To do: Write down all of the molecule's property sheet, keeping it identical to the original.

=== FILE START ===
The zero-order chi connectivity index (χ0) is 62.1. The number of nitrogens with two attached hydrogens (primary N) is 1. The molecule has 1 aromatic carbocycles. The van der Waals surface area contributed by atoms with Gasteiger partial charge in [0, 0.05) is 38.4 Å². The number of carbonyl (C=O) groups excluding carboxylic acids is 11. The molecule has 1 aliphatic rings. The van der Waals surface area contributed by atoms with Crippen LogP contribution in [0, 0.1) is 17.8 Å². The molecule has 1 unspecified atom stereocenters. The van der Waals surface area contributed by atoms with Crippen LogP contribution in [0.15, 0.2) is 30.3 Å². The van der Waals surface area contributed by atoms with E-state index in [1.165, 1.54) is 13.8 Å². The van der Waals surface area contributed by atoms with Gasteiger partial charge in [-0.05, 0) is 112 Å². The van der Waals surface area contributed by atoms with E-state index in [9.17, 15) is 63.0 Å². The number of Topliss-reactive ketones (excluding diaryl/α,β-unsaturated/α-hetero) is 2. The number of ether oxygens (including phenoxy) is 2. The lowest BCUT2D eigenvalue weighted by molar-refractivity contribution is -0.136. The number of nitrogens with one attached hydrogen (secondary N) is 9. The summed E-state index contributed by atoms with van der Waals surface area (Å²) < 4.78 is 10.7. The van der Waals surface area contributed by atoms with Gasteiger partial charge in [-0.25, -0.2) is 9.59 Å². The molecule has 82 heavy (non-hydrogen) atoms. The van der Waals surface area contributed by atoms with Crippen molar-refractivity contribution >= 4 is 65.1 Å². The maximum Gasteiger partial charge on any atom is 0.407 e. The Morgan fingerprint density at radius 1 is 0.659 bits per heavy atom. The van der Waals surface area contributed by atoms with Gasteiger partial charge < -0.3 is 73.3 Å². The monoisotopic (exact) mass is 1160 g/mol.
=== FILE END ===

The zero-order chi connectivity index (χ0) is 62.1. The number of nitrogens with two attached hydrogens (primary N) is 1. The molecule has 1 aromatic carbocycles. The van der Waals surface area contributed by atoms with Gasteiger partial charge in [0, 0.05) is 38.4 Å². The number of carbonyl (C=O) groups excluding carboxylic acids is 11. The molecule has 1 aliphatic rings. The van der Waals surface area contributed by atoms with Crippen LogP contribution in [0, 0.1) is 17.8 Å². The molecule has 1 unspecified atom stereocenters. The van der Waals surface area contributed by atoms with Crippen LogP contribution in [0.15, 0.2) is 30.3 Å². The van der Waals surface area contributed by atoms with E-state index in [1.165, 1.54) is 13.8 Å². The van der Waals surface area contributed by atoms with Gasteiger partial charge in [-0.05, 0) is 112 Å². The van der Waals surface area contributed by atoms with E-state index in [9.17, 15) is 63.0 Å². The number of Topliss-reactive ketones (excluding diaryl/α,β-unsaturated/α-hetero) is 2. The number of ether oxygens (including phenoxy) is 2. The lowest BCUT2D eigenvalue weighted by molar-refractivity contribution is -0.136. The number of nitrogens with one attached hydrogen (secondary N) is 9. The summed E-state index contributed by atoms with van der Waals surface area (Å²) < 4.78 is 10.7. The van der Waals surface area contributed by atoms with Gasteiger partial charge in [-0.25, -0.2) is 9.59 Å². The molecule has 82 heavy (non-hydrogen) atoms. The van der Waals surface area contributed by atoms with Crippen molar-refractivity contribution >= 4 is 65.1 Å². The maximum Gasteiger partial charge on any atom is 0.407 e. The Morgan fingerprint density at radius 1 is 0.659 bits per heavy atom. The van der Waals surface area contributed by atoms with Gasteiger partial charge < -0.3 is 73.3 Å². The monoisotopic (exact) mass is 1160 g/mol.